Conroe and Tomball ISDs were among the districts in northwest Houston with the lowest student transfer rates for the 2023-24 school year, Texas Education Agency data shows.

The overview

Community Impact analyzed data from the TEA on transfers from nine local school districts and total enrollment. Transfer data from the TEA for the 2023-24 school year shows despite 574 students zoned to TISD leaving, the district had a net gain of 0.3% of total enrollment with transfers in. In the same time period, Conroe ISD lost 2,693 students due to transfers out, but gained 672 to transfers in, which represents a net loss of 2,021 students, or 2.79% of the district’s total enrollment
Out of nine public school districts in northwest Houston analyzed by Community Impact, TEA data shows TISD and Montgomery ISD were the only districts that saw a net increase of students. Conroe ISD saw a net loss of students from transfers, but had the second-lowest rate out of the nine districts. Only Magnolia ISD was lower, at 2% net loss.
"We are blessed with an amazing community and strong school district that is a destination for many families with housing developments breaking ground regularly," said Sarah Blakelock, executive director of communications for CISD. "For over a decade, Conroe ISD grew by an average of 1,500 students a year with the average for the last three years being over 2,500 students."

Zooming in

The students who opt to transfer out of the district they live in have multiple options, including another public school district and charter schools. In Conroe ISD, about 54% of the transfers out of district were to charter schools. Of TISD’s transfers out for the 2023-24 school year, 233 students, or 41%, chose charters, while the rest attended other public school districts, according to TEA data.

Meanwhile, U.S. Census Bureau Annual Community Survey five-year estimates data shows 80,311 kids ages 5-19 lived within Conroe ISD’s boundaries in 2022, and 22,829 kids ages 5-19 lived within TISD. In comparison, CISD’s enrollment was 72,352 for the 2023-24 school year and TISD’s was 22,273.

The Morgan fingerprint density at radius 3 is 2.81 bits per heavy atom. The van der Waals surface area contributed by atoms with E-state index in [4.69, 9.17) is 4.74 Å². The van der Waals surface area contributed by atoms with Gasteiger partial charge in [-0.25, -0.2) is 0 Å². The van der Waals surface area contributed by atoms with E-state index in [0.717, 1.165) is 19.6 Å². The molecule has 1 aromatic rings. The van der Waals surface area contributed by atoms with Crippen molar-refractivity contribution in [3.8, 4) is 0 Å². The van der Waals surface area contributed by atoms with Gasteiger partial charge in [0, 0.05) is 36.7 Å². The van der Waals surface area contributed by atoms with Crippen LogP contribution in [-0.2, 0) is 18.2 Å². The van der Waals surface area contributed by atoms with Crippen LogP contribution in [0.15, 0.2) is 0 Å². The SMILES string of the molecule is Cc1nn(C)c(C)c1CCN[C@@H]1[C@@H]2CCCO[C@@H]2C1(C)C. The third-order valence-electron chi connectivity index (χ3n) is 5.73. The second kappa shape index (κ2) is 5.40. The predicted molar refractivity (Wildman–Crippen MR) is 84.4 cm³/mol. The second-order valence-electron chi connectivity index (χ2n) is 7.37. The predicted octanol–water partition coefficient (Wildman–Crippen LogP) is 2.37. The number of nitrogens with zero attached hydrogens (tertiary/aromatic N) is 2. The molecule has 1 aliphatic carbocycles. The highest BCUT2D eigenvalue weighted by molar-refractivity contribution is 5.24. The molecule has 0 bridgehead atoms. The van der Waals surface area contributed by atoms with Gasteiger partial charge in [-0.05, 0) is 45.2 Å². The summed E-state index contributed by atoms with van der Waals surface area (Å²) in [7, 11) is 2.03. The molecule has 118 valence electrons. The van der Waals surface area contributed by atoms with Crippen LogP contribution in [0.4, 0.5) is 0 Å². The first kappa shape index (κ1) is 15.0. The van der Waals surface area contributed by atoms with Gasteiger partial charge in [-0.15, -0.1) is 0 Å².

The cost

School districts receive state funding based on attendance, making student enrollment an important factor as they face state financial hurdles. Conroe ISD projects a $17.7 million shortfall for fiscal year 2024-25 as of an April 2 workshop meeting. The preliminary budget numbers include an estimated total revenue of $695.1 million and an estimated expenditure of $712.82 million, creating the projected shortfall, which officials said equates to about 200 positions.

TISD faces a $9.1 million budget shortfall for FY 2024-25 largely due to inflation and a lack of funding devoted to public education during the 88th Texas legislative session, Chief Financial Officer Zack Boles said in an April 8 presentation.

Charter schools also receive state funding and were impacted by a lack of funding dedicated to schools during the 88th state legislative session, said Bob Popinski, senior director of policy at Raise Your Hand Texas, a nonprofit education advocacy group.

By the numbers

TEA data shows Conroe ISD saw about 33% enrollment growth and almost 150% more students leaving for charters and other public schools in the last decade. Simultaneously, TISD enrollment has increased by about 78%, while the number of students transferring out each year for charter schools or other public school districts increased about 98% in the same time frame.
Enrollment at public schools—which includes charter schools—has increased at a slower rate statewide compared to before the coronavirus pandemic, Popinski said.

“[Texas schools] do base our funding off of average daily attendance, so when enrollment declines and attendance declines, you get into some issues with funding,” Popinski said.

CISD Director of Communications Sarah Blakelock said despite the increases, the number of students transferring out to charter schools from the district is a small percentage of overall students.

In an April 15 email, TISD leaders said the district is continuing to provide quality education for students and increase technical education offerings, but they have concerns about funding.

“Enrollment plays a large part in our budget, and despite positive growth, we are concerned with the lack of increased funding from the state,” said Amy Schindewolf, TISD chief of staff and school leadership, via email.